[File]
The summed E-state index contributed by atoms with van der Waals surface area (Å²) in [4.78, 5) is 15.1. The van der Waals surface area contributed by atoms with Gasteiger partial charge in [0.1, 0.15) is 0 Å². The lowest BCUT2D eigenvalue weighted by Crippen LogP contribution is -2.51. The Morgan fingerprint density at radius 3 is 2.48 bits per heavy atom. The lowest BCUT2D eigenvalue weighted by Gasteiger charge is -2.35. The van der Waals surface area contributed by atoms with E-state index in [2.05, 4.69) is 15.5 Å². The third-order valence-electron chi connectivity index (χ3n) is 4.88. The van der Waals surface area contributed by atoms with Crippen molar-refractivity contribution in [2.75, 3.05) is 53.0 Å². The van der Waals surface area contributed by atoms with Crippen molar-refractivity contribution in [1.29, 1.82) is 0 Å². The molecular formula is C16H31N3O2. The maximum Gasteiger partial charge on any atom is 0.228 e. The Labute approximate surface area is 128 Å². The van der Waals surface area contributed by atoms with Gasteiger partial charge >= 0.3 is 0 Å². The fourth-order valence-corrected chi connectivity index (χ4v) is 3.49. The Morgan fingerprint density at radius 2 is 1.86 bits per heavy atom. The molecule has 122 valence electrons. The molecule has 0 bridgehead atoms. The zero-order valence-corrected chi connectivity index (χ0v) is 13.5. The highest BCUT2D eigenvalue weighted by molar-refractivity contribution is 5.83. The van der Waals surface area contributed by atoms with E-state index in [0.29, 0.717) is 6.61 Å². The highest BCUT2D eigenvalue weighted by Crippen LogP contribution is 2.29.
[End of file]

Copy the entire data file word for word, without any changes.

The summed E-state index contributed by atoms with van der Waals surface area (Å²) in [4.78, 5) is 15.1. The van der Waals surface area contributed by atoms with Gasteiger partial charge in [0.1, 0.15) is 0 Å². The lowest BCUT2D eigenvalue weighted by Crippen LogP contribution is -2.51. The Morgan fingerprint density at radius 3 is 2.48 bits per heavy atom. The lowest BCUT2D eigenvalue weighted by Gasteiger charge is -2.35. The van der Waals surface area contributed by atoms with E-state index in [2.05, 4.69) is 15.5 Å². The third-order valence-electron chi connectivity index (χ3n) is 4.88. The van der Waals surface area contributed by atoms with Crippen molar-refractivity contribution in [2.75, 3.05) is 53.0 Å². The van der Waals surface area contributed by atoms with Crippen molar-refractivity contribution in [1.29, 1.82) is 0 Å². The molecular formula is C16H31N3O2. The maximum Gasteiger partial charge on any atom is 0.228 e. The Labute approximate surface area is 128 Å². The van der Waals surface area contributed by atoms with Gasteiger partial charge >= 0.3 is 0 Å². The fourth-order valence-corrected chi connectivity index (χ4v) is 3.49. The Morgan fingerprint density at radius 2 is 1.86 bits per heavy atom. The molecule has 122 valence electrons. The molecule has 0 bridgehead atoms. The zero-order valence-corrected chi connectivity index (χ0v) is 13.5. The highest BCUT2D eigenvalue weighted by molar-refractivity contribution is 5.83. The van der Waals surface area contributed by atoms with E-state index in [0.29, 0.717) is 6.61 Å². The highest BCUT2D eigenvalue weighted by Crippen LogP contribution is 2.29.